You sit down to your assigned game with your new clock–the one that you just purchased at the tournament bookstore. You are not sure how to set it, but another player claims to know how—so you let him. As your game progresses, you notice that the game timer display does not seem to reflect the time control—G/90/D5 (game in 90 minutes with a 5 second delay). Once you discover how to pause the clock, you find a TD. What was wrong with the way your clock was set? Your new toy was programmed for game in 90 hours with a 5 second delay—instead of game in 90 minutes with a 5 second delay.
If this game clock can’t be set properly, then you are in the position of having to borrow a clock or play without one. No matter how the problem gets solved, you cannot be sure that any new clock settings will accurately reflect the correct amount of thinking time used by either you or your adversary. And the later in the game the problem is revealed—especially if it is only discovered during time pressure—the trickier it is to correct.
Know your clock’s settings! It’s to your benefit; you may not find anyone else who can set it.
TDs know how to set all of the clocks in existence—right? Wrong. Practice programing your clock at home before going to a tournament. Better yet, find out the time control(s) of the tournament and set your clock beforehand. Check out YouTube for videos on how to fine tune your clock. And bring your device manual with you to tournaments. Some clocks even have settings, or instructions, printed on the bottom of their bases. Plus remember if it can’t be set, then you can’t use it.
By the way, if your digital delay/increment clock is not set using the delay or increment setting then your timer is equivalent to an analog clock.
Ask your opponent how their clock works, and then you’ll be familiar with all its quirks.
Do you ever find yourself using another person’s clock? Did the clock’s functions and displays confuse you during the game? Before the game starts, ask your opponent about how their clock works. Find out how it is set, how it adds time for the second time control, how to read the display (especially if the display changes during time pressure), how to stop it, how to pause it, etc. This benefits you and often stops confusing situations from developing.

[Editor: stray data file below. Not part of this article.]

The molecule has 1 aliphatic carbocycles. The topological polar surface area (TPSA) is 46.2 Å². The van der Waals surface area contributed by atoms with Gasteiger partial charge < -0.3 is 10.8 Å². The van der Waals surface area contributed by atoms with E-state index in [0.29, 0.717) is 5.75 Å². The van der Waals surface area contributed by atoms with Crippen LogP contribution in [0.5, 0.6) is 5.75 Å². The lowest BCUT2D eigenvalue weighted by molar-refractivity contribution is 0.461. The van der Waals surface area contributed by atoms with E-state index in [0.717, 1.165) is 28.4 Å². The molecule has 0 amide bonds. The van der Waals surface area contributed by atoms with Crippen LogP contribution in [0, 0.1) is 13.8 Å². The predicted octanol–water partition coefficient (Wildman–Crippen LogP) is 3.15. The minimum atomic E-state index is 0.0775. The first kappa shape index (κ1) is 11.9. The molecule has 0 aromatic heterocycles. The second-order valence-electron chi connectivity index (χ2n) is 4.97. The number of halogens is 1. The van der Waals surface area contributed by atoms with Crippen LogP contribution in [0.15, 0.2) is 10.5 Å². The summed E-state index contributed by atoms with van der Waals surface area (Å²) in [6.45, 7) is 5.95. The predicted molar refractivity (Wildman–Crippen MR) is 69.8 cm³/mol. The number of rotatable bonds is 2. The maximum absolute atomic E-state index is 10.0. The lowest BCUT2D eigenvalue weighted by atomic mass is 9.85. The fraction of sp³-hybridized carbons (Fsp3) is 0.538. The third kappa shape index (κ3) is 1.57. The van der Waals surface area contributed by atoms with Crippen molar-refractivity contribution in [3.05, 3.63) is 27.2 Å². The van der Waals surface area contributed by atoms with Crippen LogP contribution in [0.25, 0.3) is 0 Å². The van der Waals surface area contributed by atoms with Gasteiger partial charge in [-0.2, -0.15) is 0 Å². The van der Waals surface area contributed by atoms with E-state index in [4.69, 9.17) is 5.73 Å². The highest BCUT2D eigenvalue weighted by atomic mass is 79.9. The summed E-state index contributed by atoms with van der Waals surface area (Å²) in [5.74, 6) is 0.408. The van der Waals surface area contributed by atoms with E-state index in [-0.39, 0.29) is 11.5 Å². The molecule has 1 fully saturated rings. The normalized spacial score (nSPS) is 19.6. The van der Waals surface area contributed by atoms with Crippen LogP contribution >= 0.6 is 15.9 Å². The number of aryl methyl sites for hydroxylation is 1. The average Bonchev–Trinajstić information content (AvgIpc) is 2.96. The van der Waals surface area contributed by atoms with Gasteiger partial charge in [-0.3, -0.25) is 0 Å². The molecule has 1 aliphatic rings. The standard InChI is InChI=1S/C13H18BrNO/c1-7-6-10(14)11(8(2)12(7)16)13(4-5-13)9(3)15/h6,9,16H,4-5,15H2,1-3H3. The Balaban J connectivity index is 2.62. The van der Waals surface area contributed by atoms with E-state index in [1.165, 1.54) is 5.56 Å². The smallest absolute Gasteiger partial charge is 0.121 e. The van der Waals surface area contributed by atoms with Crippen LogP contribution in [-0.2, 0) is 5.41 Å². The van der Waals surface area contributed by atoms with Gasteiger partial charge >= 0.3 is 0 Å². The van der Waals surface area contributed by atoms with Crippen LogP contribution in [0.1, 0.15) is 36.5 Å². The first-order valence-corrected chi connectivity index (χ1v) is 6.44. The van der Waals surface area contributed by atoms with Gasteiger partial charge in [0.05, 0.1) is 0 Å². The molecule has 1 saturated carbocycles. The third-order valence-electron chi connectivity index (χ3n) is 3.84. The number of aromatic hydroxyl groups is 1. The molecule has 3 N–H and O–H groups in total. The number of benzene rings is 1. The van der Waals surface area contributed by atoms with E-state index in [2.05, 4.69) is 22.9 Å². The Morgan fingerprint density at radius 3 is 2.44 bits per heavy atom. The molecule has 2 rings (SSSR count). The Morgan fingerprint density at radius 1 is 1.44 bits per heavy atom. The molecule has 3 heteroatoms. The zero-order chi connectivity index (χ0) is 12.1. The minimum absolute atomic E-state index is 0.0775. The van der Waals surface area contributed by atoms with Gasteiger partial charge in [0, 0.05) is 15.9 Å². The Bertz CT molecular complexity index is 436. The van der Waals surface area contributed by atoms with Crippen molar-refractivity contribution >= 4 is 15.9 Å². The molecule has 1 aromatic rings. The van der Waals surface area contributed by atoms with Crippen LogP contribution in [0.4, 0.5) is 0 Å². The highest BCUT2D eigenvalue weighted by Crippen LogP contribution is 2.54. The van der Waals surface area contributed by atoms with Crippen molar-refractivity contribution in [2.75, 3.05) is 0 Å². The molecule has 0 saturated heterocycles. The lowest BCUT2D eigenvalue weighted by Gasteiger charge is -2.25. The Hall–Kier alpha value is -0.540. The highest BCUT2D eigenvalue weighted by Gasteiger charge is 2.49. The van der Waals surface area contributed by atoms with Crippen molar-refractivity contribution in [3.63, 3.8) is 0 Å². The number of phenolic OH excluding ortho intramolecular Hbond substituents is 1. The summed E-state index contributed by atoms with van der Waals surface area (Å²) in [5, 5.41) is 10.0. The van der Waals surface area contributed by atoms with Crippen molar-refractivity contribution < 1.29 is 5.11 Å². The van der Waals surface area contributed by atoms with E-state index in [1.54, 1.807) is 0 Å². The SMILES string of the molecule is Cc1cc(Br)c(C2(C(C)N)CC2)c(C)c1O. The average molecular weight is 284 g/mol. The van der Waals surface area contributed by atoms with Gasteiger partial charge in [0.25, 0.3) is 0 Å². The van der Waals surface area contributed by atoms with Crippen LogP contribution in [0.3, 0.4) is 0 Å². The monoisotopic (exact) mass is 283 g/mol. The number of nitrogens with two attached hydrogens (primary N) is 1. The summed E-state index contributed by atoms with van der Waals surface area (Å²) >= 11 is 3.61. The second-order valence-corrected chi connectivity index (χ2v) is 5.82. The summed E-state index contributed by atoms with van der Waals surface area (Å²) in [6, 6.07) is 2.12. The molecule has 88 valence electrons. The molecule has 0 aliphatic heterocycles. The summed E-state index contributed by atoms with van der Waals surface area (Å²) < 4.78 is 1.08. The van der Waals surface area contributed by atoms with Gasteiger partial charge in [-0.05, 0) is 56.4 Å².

Use the same hand for your clock and pieces; the chances of a claim then decreases.
Did you know that players must use the same hand to press both the clock and to move pieces?
Watch out for players who use one hand to move the pieces and the other hand to press the clock. Why? The hand pressing the clock is sometimes used for the dirty trick of pressing the clock before the other hand completes the piece move. If you have an opponent who does not use the same hand to both move pieces and press the clock, pause your clock and see a TD.
Start white’s clock to begin the game, black or white—it’s all the same.
At the beginning of the game, white’s clock is always started first, no matter what. This one simple act helps to keep the move counter accurate and avoids many problems later on. If the general of the black army is not there on time, white’s commander starts his own clock, makes his move, and then starts his opponent’s timer—just as if the player of the black pieces were on time. If the commander of the white pieces is not present at the start of the game, black simply starts white’s clock.
Move counters are great, but they’re hard to keep straight.
Do you know how to adjust the move counter on your game timer? There will be rare times when it will be necessary to fine-tune this clock feature. Trying to figure out how to do that tune up at critical moments, like during time pressure, just increases the probability that things will not turn out the way you expected. And don’t forget that scoresheets, not move counters, are used to make correct flag fall claims—but any disagreement between the clock’s move counter and a scoresheet can be very confusing.
End the risk of a silly claim: Stop the clock at the end of the game!
You and your opponent are banging out moves in a sudden death time control. You mate your adversary. You offer to shake hands. Then your rival sees that your flag is down. They make a flag fall claim. Their claim is that you ran out of time before you made the mating move. Will the TD be able to sort this out? Probably, but if the TD has no way to tell which happened first (mate or the flag fall) they usually rule that the position on the board gets the nod. How can you avoid this scene? Stop the clock the instant the mating or stalemate move is made.
In theory, stalemate and checkmate end the game at the instant that they occur. In reality, it does not work out so simply.
Next month we will examine the clock rules for tardy players.
Tim Just is a National Tournament Director, FIDE National Arbiter, and editor of the 5th & 6th edition of the US Chess Rulebook. He is also the author of My Opponent is Eating a Doughnut & Just Law, which are both available from US Chess Sales and Amazon/Kindle. Additionally, Tim recently revised The Guide To Scholastic Chess, a guide created to help teachers and scholastic organizers who wish to begin, improve, or strengthen their school chess program. Tim is also a member of the US Chess Rules Committee and his new column exclusive to US Chess, “Just the Rules” will help clarify potentially confusing regulations.